South Korea attracts an increasing amount of foreign nationals every year. As such we have provided some information to help you better get to know the country. Please be advised that this information is meant to serve as a reference only, and that you should consult a professional for more in depth statistics.
Official Name: Republic of Korea (ROK) also referred to as South Korea or simply, Korea.
Capital: The capital of the Republic of Korea is Seoul (pronounced Soul).
Location: South Korea is located on the Korean peninsula south of the 38 th parallel. South Korea borders the Democratic Republic of Korea (North Korea), the Sea of Japan, and the Yellow Sea. The Korean peninsula is situated in North East Asia.
Size: The country occupies a total area of 98,480 sq Km. This makes South Korea slightly larger than the US state of Indiana.
Climate: There are four distinct seasons in South Korea. The best time to visit the country is in the autumn (September to November) where the weather is described as pleasant and the sky is usually extremely clear with lots of sun. Winters (November to April) can be extremely cold, and spring (April to May) is usually humid and wet. Summer (May to September) is typified by large numbers of tourists, typhoons, and uncomfortably hot weather.
Population: South Korea has a total population of approximately 49 million people. This makes the nation the 26 th most densely populated country in the world.
Life expectancy at birth: The Republic of Korea has a fairly high life expectancy at birth of 77.23 years. Women in South Korea have a much higher life expectancy than men and on average live to be 81 years old.
Prevalence of HIV/AIDS: In terms of the total population of South Korea there is a relatively low prevalence of HIV/Aids in the country with approximately 8,300 people suffering from the disease. In total there have been less than 200 HIV/Aids related deaths in South Korea.
Major illnesses: There is fairly limited risk of disease in South Korea and healthcare standards are high. However you may be at risk for some specific illnesses including Avian Flu, rabies, and Japanese Encephalitis.
Ethnic Groups: South Korea is fairly homogeneous as a society and there is no great prevalence of any other ethnic groups outside of the local Korean populace. There are however approximately 20,000 people of Chinese ethnicity living in the country.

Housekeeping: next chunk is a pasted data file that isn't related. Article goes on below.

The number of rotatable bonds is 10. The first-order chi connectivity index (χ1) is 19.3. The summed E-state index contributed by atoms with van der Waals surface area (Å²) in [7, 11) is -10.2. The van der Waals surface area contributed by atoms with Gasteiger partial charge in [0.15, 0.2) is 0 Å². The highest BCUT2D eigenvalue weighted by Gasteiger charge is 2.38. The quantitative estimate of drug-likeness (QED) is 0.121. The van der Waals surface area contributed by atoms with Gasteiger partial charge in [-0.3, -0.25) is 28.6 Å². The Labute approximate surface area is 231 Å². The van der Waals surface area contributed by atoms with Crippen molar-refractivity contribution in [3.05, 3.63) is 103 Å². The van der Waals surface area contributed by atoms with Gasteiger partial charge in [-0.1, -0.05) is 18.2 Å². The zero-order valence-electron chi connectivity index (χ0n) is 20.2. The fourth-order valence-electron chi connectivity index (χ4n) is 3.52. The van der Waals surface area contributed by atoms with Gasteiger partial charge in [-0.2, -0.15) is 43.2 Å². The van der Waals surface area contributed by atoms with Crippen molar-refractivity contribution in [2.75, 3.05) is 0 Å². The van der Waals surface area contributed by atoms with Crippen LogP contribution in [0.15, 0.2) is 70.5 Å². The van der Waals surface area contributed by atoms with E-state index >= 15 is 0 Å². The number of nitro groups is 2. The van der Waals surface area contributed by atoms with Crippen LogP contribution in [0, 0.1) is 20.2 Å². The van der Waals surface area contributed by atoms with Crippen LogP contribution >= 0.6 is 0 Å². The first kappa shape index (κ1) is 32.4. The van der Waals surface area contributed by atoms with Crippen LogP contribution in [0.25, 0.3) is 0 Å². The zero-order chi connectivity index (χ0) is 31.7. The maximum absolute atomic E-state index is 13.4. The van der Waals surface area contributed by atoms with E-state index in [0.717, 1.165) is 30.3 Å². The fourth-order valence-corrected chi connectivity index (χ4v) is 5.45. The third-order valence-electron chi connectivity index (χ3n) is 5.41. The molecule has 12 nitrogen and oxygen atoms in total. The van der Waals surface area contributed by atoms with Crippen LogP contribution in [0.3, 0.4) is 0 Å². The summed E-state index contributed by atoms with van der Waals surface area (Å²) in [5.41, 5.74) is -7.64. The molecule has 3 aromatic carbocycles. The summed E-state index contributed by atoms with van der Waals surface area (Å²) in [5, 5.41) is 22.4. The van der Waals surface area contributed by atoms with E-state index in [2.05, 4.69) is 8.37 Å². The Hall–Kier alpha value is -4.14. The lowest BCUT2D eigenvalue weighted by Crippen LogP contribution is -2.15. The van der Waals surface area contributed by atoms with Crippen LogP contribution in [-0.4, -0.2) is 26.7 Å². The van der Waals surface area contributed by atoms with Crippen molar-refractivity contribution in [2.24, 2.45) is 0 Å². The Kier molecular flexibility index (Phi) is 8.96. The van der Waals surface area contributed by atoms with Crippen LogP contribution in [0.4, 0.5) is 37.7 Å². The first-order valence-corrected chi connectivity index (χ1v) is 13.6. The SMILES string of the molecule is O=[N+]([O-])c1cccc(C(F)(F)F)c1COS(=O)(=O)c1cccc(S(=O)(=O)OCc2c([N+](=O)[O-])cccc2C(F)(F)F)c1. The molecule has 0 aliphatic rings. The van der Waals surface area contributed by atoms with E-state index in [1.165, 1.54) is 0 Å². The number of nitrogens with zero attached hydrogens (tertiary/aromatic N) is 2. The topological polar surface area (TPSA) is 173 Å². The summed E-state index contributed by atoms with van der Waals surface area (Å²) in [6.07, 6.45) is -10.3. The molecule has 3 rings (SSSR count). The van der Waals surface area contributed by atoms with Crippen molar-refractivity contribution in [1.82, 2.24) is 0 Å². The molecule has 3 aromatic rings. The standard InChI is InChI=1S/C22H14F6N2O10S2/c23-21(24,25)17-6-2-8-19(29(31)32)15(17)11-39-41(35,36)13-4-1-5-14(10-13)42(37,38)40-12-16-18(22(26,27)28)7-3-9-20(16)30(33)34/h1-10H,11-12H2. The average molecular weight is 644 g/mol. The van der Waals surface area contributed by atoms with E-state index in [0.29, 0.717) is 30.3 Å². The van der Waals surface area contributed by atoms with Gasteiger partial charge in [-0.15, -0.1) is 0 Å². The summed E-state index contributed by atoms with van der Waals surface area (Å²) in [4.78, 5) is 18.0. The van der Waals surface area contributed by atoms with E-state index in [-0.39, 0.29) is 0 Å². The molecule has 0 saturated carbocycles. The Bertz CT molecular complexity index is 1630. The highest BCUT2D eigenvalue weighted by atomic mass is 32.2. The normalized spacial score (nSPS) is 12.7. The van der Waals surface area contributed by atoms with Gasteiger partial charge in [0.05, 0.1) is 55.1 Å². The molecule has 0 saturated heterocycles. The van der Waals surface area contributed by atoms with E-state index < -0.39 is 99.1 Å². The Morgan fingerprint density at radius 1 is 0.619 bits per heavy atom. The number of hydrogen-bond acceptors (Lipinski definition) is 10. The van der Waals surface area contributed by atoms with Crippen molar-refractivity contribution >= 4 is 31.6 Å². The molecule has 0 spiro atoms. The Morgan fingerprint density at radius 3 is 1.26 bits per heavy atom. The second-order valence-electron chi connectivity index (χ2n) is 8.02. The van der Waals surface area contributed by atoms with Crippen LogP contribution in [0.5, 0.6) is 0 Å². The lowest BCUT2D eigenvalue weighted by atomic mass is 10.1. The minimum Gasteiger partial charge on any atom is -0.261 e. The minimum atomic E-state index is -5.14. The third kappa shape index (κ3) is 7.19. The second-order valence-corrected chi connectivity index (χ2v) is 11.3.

Languages: The official language is Korean, however English is widely taught in schools and many of the younger generations are fluent in the language.
Religion: A number of different religions and faiths are practiced in South Korea. These include; Christian – 26.3% (Protestant – 19.7%, Roman Catholic 6.6%), Buddhist – 23.2%, other or unknown – 1.3%, none or atheist – 49.3%.
Government: South Korea is a republic and has a republican government. The political system in South Korea operates in much the same way as the political systems in Japan and the USA.
Head of State: President Lee Myung-bak (Since February 2008).
Head of Government: Prime Minister Chung Un-chan (Since September 2009).
Military: Due to the conflict of interests that South Korea has with North Korea there is a large military presence throughout the country. There is a mandatory conscription for males between the ages of 20 – 30, and conscripts must serve at least 24 – 28 months depending on the military branch. Women are excluded from service in the artillery, armor, anti air, and Chaplin corps.
Economy: South Korea is world famous for it technological innovations and strong economy. It currently has a GDP that is equal to that of the lesser European Union member states. By successfully integrating government and business, and helping to introducing innovative economic reforms including directed credit, import restrictions, industry sponsorship, and strong labor unions, South Korea has effectively pushed itself into the top tier of economic nations. Low unemployment, surplus exports, equal income distribution, and moderate inflation are all characteristics of the South Korean economy.